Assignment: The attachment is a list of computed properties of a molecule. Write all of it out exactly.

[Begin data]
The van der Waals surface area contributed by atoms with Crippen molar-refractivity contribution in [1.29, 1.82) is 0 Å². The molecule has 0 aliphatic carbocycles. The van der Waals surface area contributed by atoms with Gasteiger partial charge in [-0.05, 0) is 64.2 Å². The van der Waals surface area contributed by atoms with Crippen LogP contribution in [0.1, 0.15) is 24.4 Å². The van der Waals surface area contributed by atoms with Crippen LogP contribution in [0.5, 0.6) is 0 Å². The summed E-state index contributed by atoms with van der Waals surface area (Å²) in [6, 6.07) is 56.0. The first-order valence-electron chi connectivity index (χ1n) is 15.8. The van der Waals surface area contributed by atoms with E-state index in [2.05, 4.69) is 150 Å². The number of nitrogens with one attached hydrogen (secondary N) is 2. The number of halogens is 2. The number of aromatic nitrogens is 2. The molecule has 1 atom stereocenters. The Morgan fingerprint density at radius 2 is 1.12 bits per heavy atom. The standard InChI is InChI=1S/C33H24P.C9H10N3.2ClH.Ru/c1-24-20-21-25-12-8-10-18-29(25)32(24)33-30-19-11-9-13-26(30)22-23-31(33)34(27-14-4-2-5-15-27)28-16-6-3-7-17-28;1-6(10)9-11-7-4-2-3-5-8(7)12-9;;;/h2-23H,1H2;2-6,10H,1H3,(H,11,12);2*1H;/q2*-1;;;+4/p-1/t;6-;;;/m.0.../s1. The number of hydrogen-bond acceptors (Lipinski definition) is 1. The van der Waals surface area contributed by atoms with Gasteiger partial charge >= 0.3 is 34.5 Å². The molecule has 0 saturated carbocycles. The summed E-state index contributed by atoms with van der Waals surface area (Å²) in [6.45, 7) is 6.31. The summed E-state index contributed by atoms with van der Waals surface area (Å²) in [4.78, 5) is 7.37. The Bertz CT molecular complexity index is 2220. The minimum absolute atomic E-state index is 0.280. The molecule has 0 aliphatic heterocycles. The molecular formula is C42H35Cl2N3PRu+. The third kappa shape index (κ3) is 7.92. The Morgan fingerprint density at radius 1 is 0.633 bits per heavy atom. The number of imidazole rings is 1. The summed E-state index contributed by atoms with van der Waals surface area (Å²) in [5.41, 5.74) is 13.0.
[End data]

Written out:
The van der Waals surface area contributed by atoms with Crippen molar-refractivity contribution in [1.29, 1.82) is 0 Å². The molecule has 0 aliphatic carbocycles. The van der Waals surface area contributed by atoms with Gasteiger partial charge in [-0.05, 0) is 64.2 Å². The van der Waals surface area contributed by atoms with Crippen LogP contribution in [0.1, 0.15) is 24.4 Å². The van der Waals surface area contributed by atoms with Crippen LogP contribution in [0.5, 0.6) is 0 Å². The summed E-state index contributed by atoms with van der Waals surface area (Å²) in [6, 6.07) is 56.0. The first-order valence-electron chi connectivity index (χ1n) is 15.8. The van der Waals surface area contributed by atoms with E-state index in [2.05, 4.69) is 150 Å². The number of nitrogens with one attached hydrogen (secondary N) is 2. The number of halogens is 2. The number of aromatic nitrogens is 2. The molecule has 1 atom stereocenters. The Morgan fingerprint density at radius 2 is 1.12 bits per heavy atom. The standard InChI is InChI=1S/C33H24P.C9H10N3.2ClH.Ru/c1-24-20-21-25-12-8-10-18-29(25)32(24)33-30-19-11-9-13-26(30)22-23-31(33)34(27-14-4-2-5-15-27)28-16-6-3-7-17-28;1-6(10)9-11-7-4-2-3-5-8(7)12-9;;;/h2-23H,1H2;2-6,10H,1H3,(H,11,12);2*1H;/q2*-1;;;+4/p-1/t;6-;;;/m.0.../s1. The number of hydrogen-bond acceptors (Lipinski definition) is 1. The van der Waals surface area contributed by atoms with Gasteiger partial charge >= 0.3 is 34.5 Å². The molecule has 0 saturated carbocycles. The summed E-state index contributed by atoms with van der Waals surface area (Å²) in [6.45, 7) is 6.31. The summed E-state index contributed by atoms with van der Waals surface area (Å²) in [4.78, 5) is 7.37. The Bertz CT molecular complexity index is 2220. The minimum absolute atomic E-state index is 0.280. The molecule has 0 aliphatic heterocycles. The molecular formula is C42H35Cl2N3PRu+. The third kappa shape index (κ3) is 7.92. The Morgan fingerprint density at radius 1 is 0.633 bits per heavy atom. The number of imidazole rings is 1. The summed E-state index contributed by atoms with van der Waals surface area (Å²) in [5.41, 5.74) is 13.0.